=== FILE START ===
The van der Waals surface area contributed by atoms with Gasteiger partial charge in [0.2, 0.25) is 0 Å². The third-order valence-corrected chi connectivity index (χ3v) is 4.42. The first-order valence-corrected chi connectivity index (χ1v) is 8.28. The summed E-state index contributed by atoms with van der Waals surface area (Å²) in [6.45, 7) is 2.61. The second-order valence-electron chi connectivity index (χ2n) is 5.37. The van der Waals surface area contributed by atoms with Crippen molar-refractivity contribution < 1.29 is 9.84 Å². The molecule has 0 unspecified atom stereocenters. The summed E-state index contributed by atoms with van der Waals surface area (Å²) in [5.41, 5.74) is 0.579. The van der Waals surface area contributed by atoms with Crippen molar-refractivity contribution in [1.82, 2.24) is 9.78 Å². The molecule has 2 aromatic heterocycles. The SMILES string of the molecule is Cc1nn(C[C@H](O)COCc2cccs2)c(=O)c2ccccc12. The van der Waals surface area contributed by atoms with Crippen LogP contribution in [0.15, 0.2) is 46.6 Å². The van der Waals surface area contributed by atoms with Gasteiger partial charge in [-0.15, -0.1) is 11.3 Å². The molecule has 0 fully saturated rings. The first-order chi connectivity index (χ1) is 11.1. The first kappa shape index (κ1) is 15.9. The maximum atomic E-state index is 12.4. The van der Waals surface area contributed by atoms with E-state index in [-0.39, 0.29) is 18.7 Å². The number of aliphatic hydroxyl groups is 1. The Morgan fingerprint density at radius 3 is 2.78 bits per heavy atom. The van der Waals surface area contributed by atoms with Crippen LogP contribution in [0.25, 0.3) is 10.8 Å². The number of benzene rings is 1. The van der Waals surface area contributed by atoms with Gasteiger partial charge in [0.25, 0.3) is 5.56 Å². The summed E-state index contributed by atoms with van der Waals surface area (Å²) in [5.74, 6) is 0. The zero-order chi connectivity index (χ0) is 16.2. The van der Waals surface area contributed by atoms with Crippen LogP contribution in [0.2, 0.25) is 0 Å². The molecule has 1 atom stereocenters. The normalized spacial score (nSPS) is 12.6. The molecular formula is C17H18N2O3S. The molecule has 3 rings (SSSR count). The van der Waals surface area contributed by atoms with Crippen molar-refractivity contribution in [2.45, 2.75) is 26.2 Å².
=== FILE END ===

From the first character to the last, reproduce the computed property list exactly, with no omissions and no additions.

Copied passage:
The van der Waals surface area contributed by atoms with Gasteiger partial charge in [0.2, 0.25) is 0 Å². The third-order valence-corrected chi connectivity index (χ3v) is 4.42. The first-order valence-corrected chi connectivity index (χ1v) is 8.28. The summed E-state index contributed by atoms with van der Waals surface area (Å²) in [6.45, 7) is 2.61. The second-order valence-electron chi connectivity index (χ2n) is 5.37. The van der Waals surface area contributed by atoms with Crippen molar-refractivity contribution < 1.29 is 9.84 Å². The molecule has 0 unspecified atom stereocenters. The summed E-state index contributed by atoms with van der Waals surface area (Å²) in [5.41, 5.74) is 0.579. The van der Waals surface area contributed by atoms with Crippen molar-refractivity contribution in [1.82, 2.24) is 9.78 Å². The molecule has 2 aromatic heterocycles. The SMILES string of the molecule is Cc1nn(C[C@H](O)COCc2cccs2)c(=O)c2ccccc12. The van der Waals surface area contributed by atoms with Crippen LogP contribution in [0.15, 0.2) is 46.6 Å². The van der Waals surface area contributed by atoms with Gasteiger partial charge in [-0.15, -0.1) is 11.3 Å². The molecule has 0 fully saturated rings. The first-order chi connectivity index (χ1) is 11.1. The first kappa shape index (κ1) is 15.9. The maximum atomic E-state index is 12.4. The van der Waals surface area contributed by atoms with E-state index in [-0.39, 0.29) is 18.7 Å². The number of aliphatic hydroxyl groups is 1. The Morgan fingerprint density at radius 3 is 2.78 bits per heavy atom. The van der Waals surface area contributed by atoms with Crippen LogP contribution in [0.25, 0.3) is 10.8 Å². The number of benzene rings is 1. The van der Waals surface area contributed by atoms with Gasteiger partial charge in [0.25, 0.3) is 5.56 Å². The summed E-state index contributed by atoms with van der Waals surface area (Å²) in [5.74, 6) is 0. The zero-order chi connectivity index (χ0) is 16.2. The van der Waals surface area contributed by atoms with Crippen LogP contribution in [0.2, 0.25) is 0 Å². The molecule has 1 atom stereocenters. The normalized spacial score (nSPS) is 12.6. The molecular formula is C17H18N2O3S. The molecule has 3 rings (SSSR count). The van der Waals surface area contributed by atoms with Crippen molar-refractivity contribution in [2.45, 2.75) is 26.2 Å².